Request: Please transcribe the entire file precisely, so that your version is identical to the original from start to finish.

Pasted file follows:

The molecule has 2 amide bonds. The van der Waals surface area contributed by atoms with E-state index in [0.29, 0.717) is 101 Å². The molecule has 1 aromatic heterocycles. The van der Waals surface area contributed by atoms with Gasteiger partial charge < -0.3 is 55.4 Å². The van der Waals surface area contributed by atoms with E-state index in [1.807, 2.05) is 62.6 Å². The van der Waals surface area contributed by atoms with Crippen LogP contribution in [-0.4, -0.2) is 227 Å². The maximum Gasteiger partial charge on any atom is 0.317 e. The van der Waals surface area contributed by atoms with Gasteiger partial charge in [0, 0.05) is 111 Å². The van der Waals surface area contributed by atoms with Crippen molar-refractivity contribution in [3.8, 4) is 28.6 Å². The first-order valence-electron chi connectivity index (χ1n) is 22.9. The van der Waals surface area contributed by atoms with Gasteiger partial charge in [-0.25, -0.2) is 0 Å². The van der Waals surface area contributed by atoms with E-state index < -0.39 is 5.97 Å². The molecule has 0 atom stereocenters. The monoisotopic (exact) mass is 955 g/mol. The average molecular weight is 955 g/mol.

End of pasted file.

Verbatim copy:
The molecule has 2 amide bonds. The van der Waals surface area contributed by atoms with E-state index in [0.29, 0.717) is 101 Å². The molecule has 1 aromatic heterocycles. The van der Waals surface area contributed by atoms with Gasteiger partial charge < -0.3 is 55.4 Å². The van der Waals surface area contributed by atoms with E-state index in [1.807, 2.05) is 62.6 Å². The van der Waals surface area contributed by atoms with Crippen LogP contribution in [-0.4, -0.2) is 227 Å². The maximum Gasteiger partial charge on any atom is 0.317 e. The van der Waals surface area contributed by atoms with Gasteiger partial charge in [0, 0.05) is 111 Å². The van der Waals surface area contributed by atoms with Crippen molar-refractivity contribution in [3.8, 4) is 28.6 Å². The first-order valence-electron chi connectivity index (χ1n) is 22.9. The van der Waals surface area contributed by atoms with Gasteiger partial charge in [-0.25, -0.2) is 0 Å². The van der Waals surface area contributed by atoms with E-state index < -0.39 is 5.97 Å². The molecule has 0 atom stereocenters. The monoisotopic (exact) mass is 955 g/mol. The average molecular weight is 955 g/mol.